Mostly self-publishers self-publish because we want to make money. A lot of authors will deny this–art and commerce do not mix well. You can say all you want about self-satisfaction, fulfilling a dream, what have you, but when you list a book on Amazon, you want to make money. And maybe I’ll concede people reading your stuff might come first, but that royalty check comes in a very close second.
I want to make money. I want people to love my work. I want to make a list. The USA Today would do, thanks. I want to be able to quit my day job, sit in my pajamas with my cats, and write all day, every day, for the rest of my life.
And you do too. But not with my cats. Adopt your own.
But this blog post isn’t about the why, it’s about the how.
There are only two ways to publish a book. You either get a book deal or you self-publish. There are grey areas–smaller presses, crowdfunding, whatever, but essentially those are your choices.
I chose to self-publish.
You all know I went to the Sell More Books Show summit in Chicago last month, and I listened to Jami Albright talk about the (low) six figures she made on three books. When authors throw numbers around like that, there are a lot of feelings that run through the crowd. Awe. Surprise. Admiration. Respect.
Notice I didn’t add envy. Or jealousy.
I don’t envy Jami. I’m happy for her.
And I’m happy for every author who does the same.
What I want to chat about is how she got there.
Because she explained she made 65% to 80% of her income being enrolled in Kindle Select. That means her books are available in Kindle Unlimited. That means her books aren’t available for readers who read on a Kobo ereaders, Nook, or an Apple Books app.
Sorry for the mini lesson in going wide, but I just wanted to hit home how much Jami made having her books in KU. That’s a lot of page reads. That’s a lot of trust in one platform for so much money.
I’m so happy for her that she knew her path and was comfortable taking it.
It paid off for her. In a big way. And her talk came at a horrible time for me because the month before the summit, I had pulled all my books out of KU and put them wide.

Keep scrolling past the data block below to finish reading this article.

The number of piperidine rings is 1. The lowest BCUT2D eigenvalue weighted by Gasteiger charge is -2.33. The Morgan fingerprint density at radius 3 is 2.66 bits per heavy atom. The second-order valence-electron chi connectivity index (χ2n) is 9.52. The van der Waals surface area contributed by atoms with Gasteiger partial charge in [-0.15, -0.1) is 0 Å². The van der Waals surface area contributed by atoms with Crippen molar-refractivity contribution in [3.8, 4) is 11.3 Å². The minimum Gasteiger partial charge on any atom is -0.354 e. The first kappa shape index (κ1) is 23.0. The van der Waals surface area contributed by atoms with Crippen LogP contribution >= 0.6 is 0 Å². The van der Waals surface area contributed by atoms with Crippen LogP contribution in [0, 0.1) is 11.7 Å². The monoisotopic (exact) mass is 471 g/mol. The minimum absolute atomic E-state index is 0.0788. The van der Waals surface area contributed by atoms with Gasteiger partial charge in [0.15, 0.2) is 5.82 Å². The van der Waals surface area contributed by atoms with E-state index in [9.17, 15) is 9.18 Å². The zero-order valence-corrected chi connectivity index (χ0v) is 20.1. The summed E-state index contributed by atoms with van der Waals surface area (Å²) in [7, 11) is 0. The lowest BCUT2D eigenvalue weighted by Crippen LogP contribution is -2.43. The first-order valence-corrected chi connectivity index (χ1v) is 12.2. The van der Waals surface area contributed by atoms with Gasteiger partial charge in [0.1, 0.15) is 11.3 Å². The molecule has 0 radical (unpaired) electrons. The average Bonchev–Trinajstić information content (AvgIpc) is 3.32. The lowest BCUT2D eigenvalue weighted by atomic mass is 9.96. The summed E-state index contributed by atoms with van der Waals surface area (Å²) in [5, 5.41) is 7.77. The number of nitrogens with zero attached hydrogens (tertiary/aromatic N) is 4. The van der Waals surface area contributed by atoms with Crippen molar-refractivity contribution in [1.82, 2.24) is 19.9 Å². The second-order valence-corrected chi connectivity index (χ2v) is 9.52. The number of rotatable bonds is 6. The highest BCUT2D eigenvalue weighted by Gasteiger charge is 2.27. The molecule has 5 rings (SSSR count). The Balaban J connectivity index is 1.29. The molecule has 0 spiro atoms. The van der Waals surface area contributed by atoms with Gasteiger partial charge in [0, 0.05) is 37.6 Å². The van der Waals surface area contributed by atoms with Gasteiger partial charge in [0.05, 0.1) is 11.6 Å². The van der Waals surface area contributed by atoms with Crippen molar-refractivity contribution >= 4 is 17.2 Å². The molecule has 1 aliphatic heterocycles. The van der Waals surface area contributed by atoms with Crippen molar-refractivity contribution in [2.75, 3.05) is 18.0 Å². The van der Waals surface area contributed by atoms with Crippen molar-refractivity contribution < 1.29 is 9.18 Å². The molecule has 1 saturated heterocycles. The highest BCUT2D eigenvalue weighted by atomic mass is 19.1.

Let’s be honest here. I wanted to cry.
I’m obviously still grappling with the decision.
But I’m grappling with it because I don’t know if her path is my path.
That’s the frustrating thing about self-publishing. There is no one true path to success. There are too many variables:
- Your voice/writing style
- Your connections
- A newsletter or lack thereof
- Social media presence
You could follow a successful author’s choices to the letter, and you still will never be able to duplicate someone’s success. You may have your own success following someone’s advice, but as they like to say in the groups I’m in, your mileage may vary. Success depends on several different factors, and these factors cannot be measured.
There is no way to know if my books would do as well as Jami’s. She writes rom com. I write serious contemporary romance. She has professional covers done. I don’t. I do them myself in Canva. She scrimped and saved for an editor. I edit my books with the help of beta readers. She went to an RWA conference and networked. I’ve never been.
Even if I did some of what she’s done, I may never stand a chance of doing as well as she.
And that’s what drives all of us crazy.
There are too many choices.
Jami used Amazon Advertising which worked for her because her books are in KU. But there are other ad platforms you can try: Facebook. BookBub. Instagram. Even Pinterest and Reddit.
Then there are newsletter swaps (I don’t have one) Facebook Author page take-overs, blog tours, etc.
There are a million little things that add up to a book’s success, also known as the author’s bottom line.
I mention the 20booksto50K group a lot because that group is known for authors sharing their successes. (And I love them for it!) They are very open about numbers and where that money comes from. (Also if you want to listen to author success stories, listen to the Sell More Books show podcast. They feature successes on their top five news stories every week.) I also mention them a lot because they are a fabulous group, and they’ll let anyone join as long as you promise not to be a jerk and not promo your own books (those posts are taken down almost as soon as they are posted, and you’ll get kicked out, too). They are very strict because they want the group to stay enjoyable and a place where an author can learn, and for a group that size, the moderators stay on top of it.
Anyway, Brian Meeks wrote an open letter of sorts saying people who hate on the authors posting big numbers could and should leave the group. And I’ve seen a little of the resentment and jealousy. Even Craig Martelle said Michael Anderle doesn’t post his numbers anymore because all it does is evoke a tsunami of hate.
I don’t hate those authors for making it. I’m not jealous either, or resent them, because I know how much work it takes to make that much money. People who hate on these authors know they’ll never be able to make that kind of money with their own writing. Their writing is sub-par, or they don’t want to spend the money to test ads. They can’t afford editing or professional covers.
I agree with Brian. They should leave the group if they are going to feel that way. They’re playing with the big kids, and they are getting trampled.